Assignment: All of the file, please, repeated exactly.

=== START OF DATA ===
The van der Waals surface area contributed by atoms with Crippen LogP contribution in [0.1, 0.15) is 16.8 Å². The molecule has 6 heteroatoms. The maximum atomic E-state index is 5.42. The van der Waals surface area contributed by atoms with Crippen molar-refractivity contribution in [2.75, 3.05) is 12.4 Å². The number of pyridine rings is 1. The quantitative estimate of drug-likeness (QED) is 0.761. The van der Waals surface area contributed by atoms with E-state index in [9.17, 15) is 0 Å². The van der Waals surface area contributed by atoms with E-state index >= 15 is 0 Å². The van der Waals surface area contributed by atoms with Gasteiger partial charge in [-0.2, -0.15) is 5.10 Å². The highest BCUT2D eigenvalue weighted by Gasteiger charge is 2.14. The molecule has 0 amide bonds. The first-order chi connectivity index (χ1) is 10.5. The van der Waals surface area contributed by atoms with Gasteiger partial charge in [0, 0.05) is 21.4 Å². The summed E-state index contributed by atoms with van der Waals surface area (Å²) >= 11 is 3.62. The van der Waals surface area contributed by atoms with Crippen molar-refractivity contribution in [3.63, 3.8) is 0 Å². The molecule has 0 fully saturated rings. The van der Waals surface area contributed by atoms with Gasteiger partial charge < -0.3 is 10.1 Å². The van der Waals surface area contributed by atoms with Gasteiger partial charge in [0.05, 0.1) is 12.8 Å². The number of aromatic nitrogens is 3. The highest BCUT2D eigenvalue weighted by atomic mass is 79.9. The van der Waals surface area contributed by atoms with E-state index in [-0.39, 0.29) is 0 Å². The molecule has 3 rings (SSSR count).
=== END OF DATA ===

The van der Waals surface area contributed by atoms with Crippen LogP contribution in [0.1, 0.15) is 16.8 Å². The molecule has 6 heteroatoms. The maximum atomic E-state index is 5.42. The van der Waals surface area contributed by atoms with Crippen molar-refractivity contribution in [2.75, 3.05) is 12.4 Å². The number of pyridine rings is 1. The quantitative estimate of drug-likeness (QED) is 0.761. The van der Waals surface area contributed by atoms with E-state index in [9.17, 15) is 0 Å². The van der Waals surface area contributed by atoms with E-state index >= 15 is 0 Å². The van der Waals surface area contributed by atoms with Gasteiger partial charge in [-0.2, -0.15) is 5.10 Å². The highest BCUT2D eigenvalue weighted by Gasteiger charge is 2.14. The molecule has 0 amide bonds. The first-order chi connectivity index (χ1) is 10.5. The van der Waals surface area contributed by atoms with Gasteiger partial charge in [0, 0.05) is 21.4 Å². The summed E-state index contributed by atoms with van der Waals surface area (Å²) >= 11 is 3.62. The van der Waals surface area contributed by atoms with Crippen molar-refractivity contribution in [3.63, 3.8) is 0 Å². The molecule has 0 fully saturated rings. The van der Waals surface area contributed by atoms with Gasteiger partial charge < -0.3 is 10.1 Å². The van der Waals surface area contributed by atoms with Gasteiger partial charge in [0.05, 0.1) is 12.8 Å². The number of aromatic nitrogens is 3. The highest BCUT2D eigenvalue weighted by atomic mass is 79.9. The van der Waals surface area contributed by atoms with E-state index in [-0.39, 0.29) is 0 Å². The molecule has 3 rings (SSSR count).